The West Island Liberal candidate said Wednesday he would continue to campaign despite being the target of a “public display of racism.”
Sameer Zuberi made the remarks on Twitter on Wednesday after at least three of his election posters were taken down with racist slurs, referring to people of Pakistani and Indian origin.
One of the signs also included death threats.
Juberi, whose father was born in Pakistan, is seeking re-election in the federal riding of Pierrefonds-Dollard.
He strongly condemned the anonymous acts, calling them “unacceptable, appalling and cowardly”.
In an interview with Granthshala News, Jubery also indicated that the location of the sabotage sign was not an accident.
One hangs on a hydro pole in front of the Mecca al-Muqarrama Mosque in Pierrefonds, the other is positioned in front of a nearby school.
“Both of these institutions have a high concentration of both Pakistanis and Indians,” Juberi said. “It was targeted and it was done intentionally. The intent was to create fear and hatred within the community.”
In a post on Twitter, the Canadian Muslim Forum condemned the graffiti, saying it “strongly condemns the vandalism.”
Juberi won a seat in the House of Commons for the first time in the 2019 election with 56.7 percent of the vote. He is also a member of the Standing Committee on Justice and Human Rights and the Standing Committee for Inquiry into Regulations.
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Juberi said he would continue to move forward.
“It’s disappointing and sad,” he said, “but that’s why I do what I do, to remove discrimination and racism in the most obviously possible terms, and to help build a better Canada.” To continue moving forward.”
Juberi said he wanted to file a police report that would make it another part of his campaign. The first was made after the posters were taken down and defaced with graffiti.
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He said of Wednesday’s vandalism, “This is the first instance of xenophobic, hateful and throwing out death at the same time.”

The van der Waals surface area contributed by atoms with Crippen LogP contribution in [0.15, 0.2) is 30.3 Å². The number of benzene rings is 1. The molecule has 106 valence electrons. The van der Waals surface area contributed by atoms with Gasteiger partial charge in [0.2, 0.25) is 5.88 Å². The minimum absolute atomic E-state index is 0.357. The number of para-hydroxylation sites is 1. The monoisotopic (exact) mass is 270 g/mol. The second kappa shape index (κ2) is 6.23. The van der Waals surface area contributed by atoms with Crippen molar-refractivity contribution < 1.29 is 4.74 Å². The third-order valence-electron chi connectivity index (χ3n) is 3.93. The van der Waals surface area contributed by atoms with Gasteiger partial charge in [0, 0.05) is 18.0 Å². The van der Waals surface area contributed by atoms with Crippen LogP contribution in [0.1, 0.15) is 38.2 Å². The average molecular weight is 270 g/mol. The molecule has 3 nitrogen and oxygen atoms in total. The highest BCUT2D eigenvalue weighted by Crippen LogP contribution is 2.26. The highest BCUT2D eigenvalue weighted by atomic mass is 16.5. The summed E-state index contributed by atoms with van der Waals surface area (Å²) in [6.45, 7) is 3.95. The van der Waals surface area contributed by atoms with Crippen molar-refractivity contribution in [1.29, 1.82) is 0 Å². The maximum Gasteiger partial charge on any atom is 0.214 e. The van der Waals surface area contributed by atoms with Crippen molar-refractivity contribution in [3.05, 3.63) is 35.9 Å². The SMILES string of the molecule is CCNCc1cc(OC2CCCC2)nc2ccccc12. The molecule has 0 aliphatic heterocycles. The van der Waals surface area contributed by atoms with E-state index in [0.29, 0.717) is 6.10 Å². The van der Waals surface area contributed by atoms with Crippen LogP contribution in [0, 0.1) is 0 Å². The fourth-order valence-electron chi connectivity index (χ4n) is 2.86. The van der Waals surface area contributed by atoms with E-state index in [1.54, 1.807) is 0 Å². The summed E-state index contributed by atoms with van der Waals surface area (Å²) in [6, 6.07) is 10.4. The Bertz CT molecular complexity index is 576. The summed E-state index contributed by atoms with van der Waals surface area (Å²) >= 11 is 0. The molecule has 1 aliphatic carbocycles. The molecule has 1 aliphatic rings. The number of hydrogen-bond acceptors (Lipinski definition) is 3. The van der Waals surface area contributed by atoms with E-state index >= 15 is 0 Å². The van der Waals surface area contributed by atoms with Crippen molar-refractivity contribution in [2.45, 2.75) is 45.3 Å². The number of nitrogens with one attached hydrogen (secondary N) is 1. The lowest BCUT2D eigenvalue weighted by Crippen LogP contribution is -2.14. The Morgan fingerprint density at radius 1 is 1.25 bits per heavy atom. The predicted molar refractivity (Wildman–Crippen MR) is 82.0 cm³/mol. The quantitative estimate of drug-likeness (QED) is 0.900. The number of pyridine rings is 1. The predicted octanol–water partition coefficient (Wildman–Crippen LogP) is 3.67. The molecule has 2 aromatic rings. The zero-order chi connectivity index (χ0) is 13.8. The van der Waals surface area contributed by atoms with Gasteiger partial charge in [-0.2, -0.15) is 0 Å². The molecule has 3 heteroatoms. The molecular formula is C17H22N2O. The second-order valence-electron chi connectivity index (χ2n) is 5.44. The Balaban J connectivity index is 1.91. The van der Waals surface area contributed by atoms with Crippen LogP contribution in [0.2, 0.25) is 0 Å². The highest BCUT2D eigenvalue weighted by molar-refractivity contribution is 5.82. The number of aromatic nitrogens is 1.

He hopes that whoever is responsible will reflect on what they did “and see that it was not the right thing to do.”
Salem Khan, a resident of Pierrefonds, echoed Juberi’s sentiment.
“Those who write it must understand that humanity comes first,” he said, adding that no matter one’s color, culture, religious beliefs or where they come from.
The election campaign has been marred by other similar examples of racism.
In August, election symbols of four Liberal candidates in Ontario and Quebec were vandalized with anti-Semitic graffiti, while NDP leader Jagmeet Singh was verbally attacked with racist remarks.
Rachel Bendaion and Anthony Housefather, both Jews, are running for re-election in their Montreal ridings of Outremont and Mount Royal, respectively – areas that are home to large Jewish communities.
Candidates and members of the Jewish community strongly condemned the incidents.
At the time, Bendayan told Granthshala News that although the events do not represent the views of the majority, it is important to remain vigilant and speak up.
“Of course it is a very small minority of people who are spreading hate messages, but if we don’t take the time to say this to hate, it spreads,” she said.
Bandion also expressed concern over hate directed at other groups, including Canada’s Asian Community, which has experienced a major increase in anti-Asian crimes in the past year.
Canadians head to the polls on September 20.
– With files from Granthshala News’ Alessia Marata, Gloria Henriquez and The Canadian Press.